GP: 2, 4, 8, 16, 32, 64, 128, 256, 512, 1024, etc.;

AP: 2, 4, 6, 8, 10, 12, 14, 16, 18, 20, etc.

For convenience of comparison I let them begin with the same number and for simplicity I have taken 2 for this initial term; observe that in the (GP) each term is got from the preceding term by multiplying by 2 and that in the (AP) each term is got from its predecessor by adding 2; in the first series the multiplier 2 is called the common ratio and in the second series the repeatedly added 2 is called the common difference; it is again for the convenience of comparison that I have chosen the same number for both common ratio and common difference and for the sake of simplicity that I have taken for this number the easy number 2. Other choices would be logically just as good.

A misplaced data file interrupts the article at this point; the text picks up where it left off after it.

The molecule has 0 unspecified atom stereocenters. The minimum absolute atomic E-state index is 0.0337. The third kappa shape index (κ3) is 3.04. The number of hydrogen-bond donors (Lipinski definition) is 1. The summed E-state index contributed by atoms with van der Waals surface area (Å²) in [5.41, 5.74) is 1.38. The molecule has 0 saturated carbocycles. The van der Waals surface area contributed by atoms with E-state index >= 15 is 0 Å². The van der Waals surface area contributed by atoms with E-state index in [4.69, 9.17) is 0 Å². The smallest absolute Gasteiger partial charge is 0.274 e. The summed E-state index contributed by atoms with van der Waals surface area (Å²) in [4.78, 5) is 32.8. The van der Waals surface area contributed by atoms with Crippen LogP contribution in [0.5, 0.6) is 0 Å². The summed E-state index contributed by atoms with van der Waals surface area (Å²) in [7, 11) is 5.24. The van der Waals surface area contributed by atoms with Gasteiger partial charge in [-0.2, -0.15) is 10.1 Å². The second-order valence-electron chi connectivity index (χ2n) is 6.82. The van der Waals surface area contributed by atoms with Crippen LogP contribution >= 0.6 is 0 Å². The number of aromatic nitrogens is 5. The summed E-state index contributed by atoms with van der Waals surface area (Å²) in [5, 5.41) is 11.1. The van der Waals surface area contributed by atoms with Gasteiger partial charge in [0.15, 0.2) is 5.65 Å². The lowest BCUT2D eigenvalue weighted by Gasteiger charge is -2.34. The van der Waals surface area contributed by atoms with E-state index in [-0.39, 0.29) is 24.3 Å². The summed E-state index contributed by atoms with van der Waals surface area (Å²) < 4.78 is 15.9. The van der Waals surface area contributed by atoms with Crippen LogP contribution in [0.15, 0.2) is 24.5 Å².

Why have I introduced these two series ? Because they serve to illustrate perfectly two widely different laws of progress-two laws representing vastly different rates of growth, increase, or advancement.

Do not fail to observe in this connection the following two facts. One of them is that the magnitude of the terms of any geometric progression whose ratio (no matter how small) is 2 or more will overtake and surpass the magnitude of the corresponding terms of any arithmetical progression, no matter how large the common difference of the latter may be. The other fact to be noted is that the greater the ratio of a geometric progression, the more rapidly do its successive terms increase; so that the terms of one geometric progression may increase a thousand or a million or a billion times faster than the corresponding terms of another geometric progression. As any geometric progression (of ratio equal to 2 or more), no matter how slow, outruns every arithmetic progression, no matter how fast, so one geometric progression may be far swifter than another one of the same type.